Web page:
Editor's note: In 1957-58 my cousin Peter Denis attended a boarding school in Switzerland. He very kindly answered my questions about his time abroad at school. ~Rob
What prompted your parents to send you to boarding school overseas? Which school did they send you to? How did you get there?
My parents wanted me to improve my French. So they sent me for one year after high school and before university to Ecole Nouvelle de la Suisse Romande, Chailly sur Lausanne, Switzerland. I was the third in a series of five people who had followed such a plan. The idea was to live in the boarding school together with the students doing regular studies. I was enrolled to learn French, which I had already been exposed to over eight years growing up in my hometown of Montreal, Quebec. This Swiss school had a French second language program with dedicated teachers to accommodate students from around the world. The 18 students in my class came from the US, Norway, Sweden, Iran, and Germany, to name just a couple of the countries.
There was no penalty for speaking English, but if you were going to survive, you had to learn French. Once your French was at an acceptable level, you were placed in the regular classes.
I traveled to Le Havre, France, via a Cunard steamship from Montreal. Then I spent five days in Paris with my cousins. This was before travel by jet.
Which grades did you attend? What courses did you take? In what sports did you participate? In what extracurricular activities did you participate?
When I started attending regular classes, I was one year below the final year for the Suisse Maturité. I took History, Math, and Biology. For sports, I played on the school basketball team and did some field events like throwing the javelin. One of my classmates was an Egyptian boy who had been trained by some touring American Olympians. He knew what he was doing. Groups of boarders were taken to movies and concerts, so we had regular entertainment. The school organized a trip to Rome during the Fall Break Week. I organized a ski holiday over the Christmas break.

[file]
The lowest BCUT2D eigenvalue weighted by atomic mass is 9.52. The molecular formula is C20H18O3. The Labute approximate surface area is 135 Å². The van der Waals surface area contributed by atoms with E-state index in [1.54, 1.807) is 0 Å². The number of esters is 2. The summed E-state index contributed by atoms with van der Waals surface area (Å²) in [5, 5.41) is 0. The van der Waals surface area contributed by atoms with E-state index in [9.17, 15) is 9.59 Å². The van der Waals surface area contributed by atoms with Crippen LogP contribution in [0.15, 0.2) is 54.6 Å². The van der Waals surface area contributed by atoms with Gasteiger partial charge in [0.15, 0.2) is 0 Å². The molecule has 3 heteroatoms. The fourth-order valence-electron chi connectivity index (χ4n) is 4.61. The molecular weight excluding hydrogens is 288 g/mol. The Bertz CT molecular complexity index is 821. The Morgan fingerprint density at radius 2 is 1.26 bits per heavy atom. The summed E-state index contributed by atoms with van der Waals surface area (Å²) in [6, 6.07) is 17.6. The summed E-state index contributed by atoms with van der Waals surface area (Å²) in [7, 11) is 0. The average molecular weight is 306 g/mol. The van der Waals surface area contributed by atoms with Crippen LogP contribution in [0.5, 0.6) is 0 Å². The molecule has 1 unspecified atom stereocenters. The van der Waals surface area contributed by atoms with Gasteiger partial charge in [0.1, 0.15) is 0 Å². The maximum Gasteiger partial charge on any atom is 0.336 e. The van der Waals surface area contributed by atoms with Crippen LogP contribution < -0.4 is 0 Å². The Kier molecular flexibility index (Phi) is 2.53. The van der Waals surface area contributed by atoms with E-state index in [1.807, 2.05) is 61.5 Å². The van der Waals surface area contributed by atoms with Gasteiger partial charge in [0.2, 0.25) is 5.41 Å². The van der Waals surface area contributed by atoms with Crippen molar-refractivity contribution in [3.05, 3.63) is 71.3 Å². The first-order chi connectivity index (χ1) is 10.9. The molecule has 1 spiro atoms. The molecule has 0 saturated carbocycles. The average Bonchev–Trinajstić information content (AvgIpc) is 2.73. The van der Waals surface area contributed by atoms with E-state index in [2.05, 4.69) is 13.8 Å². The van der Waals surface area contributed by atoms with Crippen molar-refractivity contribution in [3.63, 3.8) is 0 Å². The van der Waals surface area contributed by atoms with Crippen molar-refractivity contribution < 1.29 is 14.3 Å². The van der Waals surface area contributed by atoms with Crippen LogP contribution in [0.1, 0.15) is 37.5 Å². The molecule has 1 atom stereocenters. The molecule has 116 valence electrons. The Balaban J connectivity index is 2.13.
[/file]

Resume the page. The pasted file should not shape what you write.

This short video explains high school education in Switzerland.
What was the school community like? What were the teachers like? What were the dorms like? What was the food like?
The school community was very international. There were sons of diplomats, lots of rich Iranians, and Americans. One of my roommates was the son of a Section Editor at Time Magazine. The teachers were excellent. Many lived in the school and had taught there for many years.
The sleeping accommodations consisted of rooms of four or two. The boarding school was for boys only. The girls were day students, as were some boys as well. The food was boarding school food prepared on-site. We ate with a regular group of twelve with a teacher -always the same one - at our table. We only balked at the food when we were offered squirrel. There was lots of yogurt for breakfast about ten years before it came to North America.
Did you have a chance to take any trips away from your school? Where did you go? What was it like?
We went to Rome for the fall break, which was one week long. A couple of friends and I slipped away from the group to spend a couple of extra days in the Vatican Museums. On one epic day, the girlfriend of the teacher leading us blew up at him and stormed off. We next saw her on the train home. At Christmas, I organized my own ski holiday. I also attended a soccer camp at a Swiss Olympic training center in the Jura Mountains, I visited a friend in Neuchatel for a wine festival, and had a few weekend ski excursions with the school to nearby centers. One lovely spring day, all the older boys were driven by bus to the vineyards around Lake Geneva for a walking excursion. In June, we also took a train to the top of a mountain, then walked down. All the trips were well-planned. We stayed in hostel-like accommodations. The discipline was very relaxed compared to what I expected.
This video gives us an idea of what skiing in the Swiss Alps is like.
How did you communicate with your parents? Did they visit you?
I wrote regularly to my parents about what was happening. They came in late May and took a large group of my friends to a nice dinner in Lausanne with the teacher. Then we traveled throughout western and central Switzerland for about four days in a rented Chevrolet.
How did attending a European boarding school benefit you?
I remember the experience fondly, as did my younger brother John. Our next-door neighbors did the same as I did, and they, too, enjoyed it. The school still keeps in touch with me via an annual publication about graduates and teachers. I would recommend the experience to anyone, although, in my day back in 1957-58, it cost my father about CAD$4,000 or $40,000 in 2023 dollars for everything, including school fees and travel.
I visited the school again in 1988 with my wife Loy. We had lunch with the current headmaster, who had taught me in my French classes. He said that the cost of the school was then about US$50,000 per year for boarders because the Swiss Franc had increased to $US1.25 from the $.22 it was in my time. This meant that starting teachers were paid about $US72,000. Most of them made $90,000 - $100,000. By the 1990s, North American students were rare, having been replaced by lots of Japanese and Chinese students.
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